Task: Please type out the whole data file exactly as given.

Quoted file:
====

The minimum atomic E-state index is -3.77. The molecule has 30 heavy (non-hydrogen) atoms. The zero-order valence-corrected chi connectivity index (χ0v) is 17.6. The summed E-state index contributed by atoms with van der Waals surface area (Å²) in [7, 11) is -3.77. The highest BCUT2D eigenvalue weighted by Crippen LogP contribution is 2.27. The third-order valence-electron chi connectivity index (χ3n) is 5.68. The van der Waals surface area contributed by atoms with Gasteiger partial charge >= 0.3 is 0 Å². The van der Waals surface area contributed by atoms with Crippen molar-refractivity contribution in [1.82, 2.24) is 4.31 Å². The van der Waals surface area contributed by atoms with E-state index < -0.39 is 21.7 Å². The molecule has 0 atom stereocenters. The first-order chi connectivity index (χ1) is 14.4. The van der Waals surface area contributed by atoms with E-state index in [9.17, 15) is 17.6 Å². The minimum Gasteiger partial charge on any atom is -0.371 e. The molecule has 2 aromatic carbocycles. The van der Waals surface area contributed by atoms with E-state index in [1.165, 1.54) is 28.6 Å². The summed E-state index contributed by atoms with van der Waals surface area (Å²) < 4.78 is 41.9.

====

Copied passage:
The minimum atomic E-state index is -3.77. The molecule has 30 heavy (non-hydrogen) atoms. The zero-order valence-corrected chi connectivity index (χ0v) is 17.6. The summed E-state index contributed by atoms with van der Waals surface area (Å²) in [7, 11) is -3.77. The highest BCUT2D eigenvalue weighted by Crippen LogP contribution is 2.27. The third-order valence-electron chi connectivity index (χ3n) is 5.68. The van der Waals surface area contributed by atoms with Gasteiger partial charge >= 0.3 is 0 Å². The van der Waals surface area contributed by atoms with Crippen molar-refractivity contribution in [1.82, 2.24) is 4.31 Å². The van der Waals surface area contributed by atoms with E-state index < -0.39 is 21.7 Å². The molecule has 0 atom stereocenters. The first-order chi connectivity index (χ1) is 14.4. The van der Waals surface area contributed by atoms with E-state index in [9.17, 15) is 17.6 Å². The minimum Gasteiger partial charge on any atom is -0.371 e. The molecule has 2 aromatic carbocycles. The van der Waals surface area contributed by atoms with E-state index in [1.165, 1.54) is 28.6 Å². The summed E-state index contributed by atoms with van der Waals surface area (Å²) < 4.78 is 41.9.